Connections. What is meant by connections? In this instance it refers to other people. Some of whom I know and others that I do not know.
Connections is also a reference to the articles and news items that I read on reasonably regular basis. Perhaps every second day or so I consult my feed reader and scan through the articles written by teachers, journalists, friends and others. I have subscribed to their web sites, whether it be a blog, journal, online newspaper or technology news site.
These articles are a source of news and information. The articles keep me up to date with my interests in teaching, technology and history. I also learn what my friends have been up to of late. The articles keep me connected. I am not operating in isolation.
At one stage, during the development of this web site this particular page was entitled Personal Learning Network. The menu item was “PLN”. However I felt a little uneasy with that title. A Personal Learning Network is not an entity per se. Too ephemeral and malleable to be defined. These things are so tenuous. I am not one for religious adherence to theories, concepts, cliches and the like. As Graham Wegner wrote the terminology Personal Learning Network has been bandied about a lot. Acronyms also annoy me however I cannot escape them. They are everywhere. I tend to agree with the thoughts shared by Alan Levine as well.
Initially this page was called Blogroll. That was shortlived. I have never liked the term ‘blog’. The term blog sounds quite awful to me personally. It sounds like something you might do after suffering from a gastrointestinal infection for a couple of days. Blogroll is a weird term. I know a roll can be a list of people but the term “roll” also features in a number of derogatory or critical phrases in various languages, particularly when linked with the word “egg”. So, blogroll has not particularly appealed to me but I have used it in the past.
I now avoid using the word blog when I write about or speak of tools such as WordPress. I always emphasise the fact that one can make rich and functional web sites with those browser based tools. Blog is not always a popular term in some circles and as a result I refer to the construction of a web site with the addition of a dynamic news component. This sounds more appealing and dare I say it, professional. Blog simply sounds downmarket to me. That is my problem, my perception.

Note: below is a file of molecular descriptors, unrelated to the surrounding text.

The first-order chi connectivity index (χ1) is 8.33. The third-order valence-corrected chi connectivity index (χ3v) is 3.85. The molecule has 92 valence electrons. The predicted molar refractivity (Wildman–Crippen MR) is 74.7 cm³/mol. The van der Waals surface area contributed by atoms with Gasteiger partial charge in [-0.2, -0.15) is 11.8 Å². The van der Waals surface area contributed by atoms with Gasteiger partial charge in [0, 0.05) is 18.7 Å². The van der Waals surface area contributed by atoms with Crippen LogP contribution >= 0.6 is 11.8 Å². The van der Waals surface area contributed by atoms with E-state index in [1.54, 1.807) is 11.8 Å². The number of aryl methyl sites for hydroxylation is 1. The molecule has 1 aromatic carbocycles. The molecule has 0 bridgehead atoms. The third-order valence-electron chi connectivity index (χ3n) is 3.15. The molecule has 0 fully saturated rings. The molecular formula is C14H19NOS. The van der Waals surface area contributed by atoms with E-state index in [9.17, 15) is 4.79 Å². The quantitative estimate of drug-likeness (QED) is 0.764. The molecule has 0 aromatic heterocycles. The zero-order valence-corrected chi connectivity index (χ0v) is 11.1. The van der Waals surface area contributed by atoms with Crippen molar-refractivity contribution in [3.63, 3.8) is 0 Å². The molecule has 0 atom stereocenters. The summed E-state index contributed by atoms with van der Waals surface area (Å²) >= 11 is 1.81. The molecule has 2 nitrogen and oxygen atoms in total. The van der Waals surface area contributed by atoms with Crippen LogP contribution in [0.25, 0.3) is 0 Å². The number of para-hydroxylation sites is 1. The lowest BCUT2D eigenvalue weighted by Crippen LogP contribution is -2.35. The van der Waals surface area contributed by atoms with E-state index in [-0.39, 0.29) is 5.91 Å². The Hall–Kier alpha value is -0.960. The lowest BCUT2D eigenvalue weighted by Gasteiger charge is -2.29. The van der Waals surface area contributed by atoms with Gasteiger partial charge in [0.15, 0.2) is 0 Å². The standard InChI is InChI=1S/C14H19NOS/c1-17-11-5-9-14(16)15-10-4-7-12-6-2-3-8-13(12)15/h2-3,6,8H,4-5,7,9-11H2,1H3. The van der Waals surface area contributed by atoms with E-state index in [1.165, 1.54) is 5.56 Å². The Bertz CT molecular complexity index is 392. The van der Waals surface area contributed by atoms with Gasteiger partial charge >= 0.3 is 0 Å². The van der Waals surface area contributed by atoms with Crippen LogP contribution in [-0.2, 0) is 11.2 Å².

I notice that WordPress has replaced the word blog with site in some areas of their Dashboard and related menus. After all WordPress is a tool for creating fully fledged web sites and just not blogs.
I am not happy with the term “connections” either but it is the best of a bad bunch. For about three hours I toyed with the idea of calling this page “Things I read…” or something to that effect. This page is designed to act as a launch pad to the lists of the various blogs ( ^_^ ), news sites and web sites that I have subscribed to during the past six or so years. Categorising those was a semantic nightmare for me as well. I need to break up my educator list according to type, country or surname one day. That list is too long.
Educators write, draw and speak about PLN, PLEs and PLENKS…
- Alan Levine: PLNS and OERS and TLAS make me want to…
- Stephen Downes: Personal Learning Networks: The Beginning
- Sue Waters: Build Up Your Personal Learning Networks
- Lucy Gray: Developing Personal Learning Networks
- Jenny Wood: How to get a grip on your Personal Learning Network (PLN)
- Alec Couros: The Connected Teacher
- Alec Couros: What Does The Network Mean To You? [VoiceThread]
- Jeff Utecht: Connecting People or Connecting Content
- Jeff Utecht: RSS is about content, Twitter is about people
- Will Richardson: Personal Learning Networks (An Excerpt)
- Dave Cormier: Disaggregate power not people
- George Siemens: Complex knowledge and personal learning environments
- Judy O’Connell: Personal Learning Networks are a must!
- Wes Fryer: Build Your PLN
- Graham Wegner: PLN = Perplexing Linguistic Notion
- PLEXN: Personal Learning Environment (PLE) Project
- Alan Levine: Those PLENKing diagrams
- Anatomy of a PLE